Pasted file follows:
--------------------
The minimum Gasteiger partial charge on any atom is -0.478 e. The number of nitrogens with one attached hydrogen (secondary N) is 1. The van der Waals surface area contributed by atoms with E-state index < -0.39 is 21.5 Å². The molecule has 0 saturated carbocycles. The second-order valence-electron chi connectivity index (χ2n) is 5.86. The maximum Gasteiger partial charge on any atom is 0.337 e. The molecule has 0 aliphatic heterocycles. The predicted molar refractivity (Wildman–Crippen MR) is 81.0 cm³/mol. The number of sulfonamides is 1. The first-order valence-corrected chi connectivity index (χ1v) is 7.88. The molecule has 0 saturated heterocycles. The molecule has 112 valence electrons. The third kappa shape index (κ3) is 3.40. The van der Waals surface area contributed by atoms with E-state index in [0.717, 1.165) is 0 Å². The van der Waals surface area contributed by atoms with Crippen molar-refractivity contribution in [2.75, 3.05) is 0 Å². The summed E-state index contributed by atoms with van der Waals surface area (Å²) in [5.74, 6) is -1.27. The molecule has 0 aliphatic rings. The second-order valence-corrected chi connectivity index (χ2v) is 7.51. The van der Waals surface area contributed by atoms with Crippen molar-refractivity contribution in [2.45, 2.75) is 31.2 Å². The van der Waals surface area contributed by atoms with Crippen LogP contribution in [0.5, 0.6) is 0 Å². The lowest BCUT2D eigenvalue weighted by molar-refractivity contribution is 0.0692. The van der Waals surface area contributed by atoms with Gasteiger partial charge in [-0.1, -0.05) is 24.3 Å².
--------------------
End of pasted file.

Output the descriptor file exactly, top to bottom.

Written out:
The minimum Gasteiger partial charge on any atom is -0.478 e. The number of nitrogens with one attached hydrogen (secondary N) is 1. The van der Waals surface area contributed by atoms with E-state index < -0.39 is 21.5 Å². The molecule has 0 saturated carbocycles. The second-order valence-electron chi connectivity index (χ2n) is 5.86. The maximum Gasteiger partial charge on any atom is 0.337 e. The molecule has 0 aliphatic heterocycles. The predicted molar refractivity (Wildman–Crippen MR) is 81.0 cm³/mol. The number of sulfonamides is 1. The first-order valence-corrected chi connectivity index (χ1v) is 7.88. The molecule has 0 saturated heterocycles. The molecule has 112 valence electrons. The third kappa shape index (κ3) is 3.40. The van der Waals surface area contributed by atoms with E-state index in [0.717, 1.165) is 0 Å². The van der Waals surface area contributed by atoms with Crippen molar-refractivity contribution in [2.75, 3.05) is 0 Å². The summed E-state index contributed by atoms with van der Waals surface area (Å²) in [5.74, 6) is -1.27. The molecule has 0 aliphatic rings. The second-order valence-corrected chi connectivity index (χ2v) is 7.51. The van der Waals surface area contributed by atoms with Crippen molar-refractivity contribution in [2.45, 2.75) is 31.2 Å². The van der Waals surface area contributed by atoms with Crippen LogP contribution in [0.5, 0.6) is 0 Å². The lowest BCUT2D eigenvalue weighted by molar-refractivity contribution is 0.0692. The van der Waals surface area contributed by atoms with Gasteiger partial charge in [-0.1, -0.05) is 24.3 Å².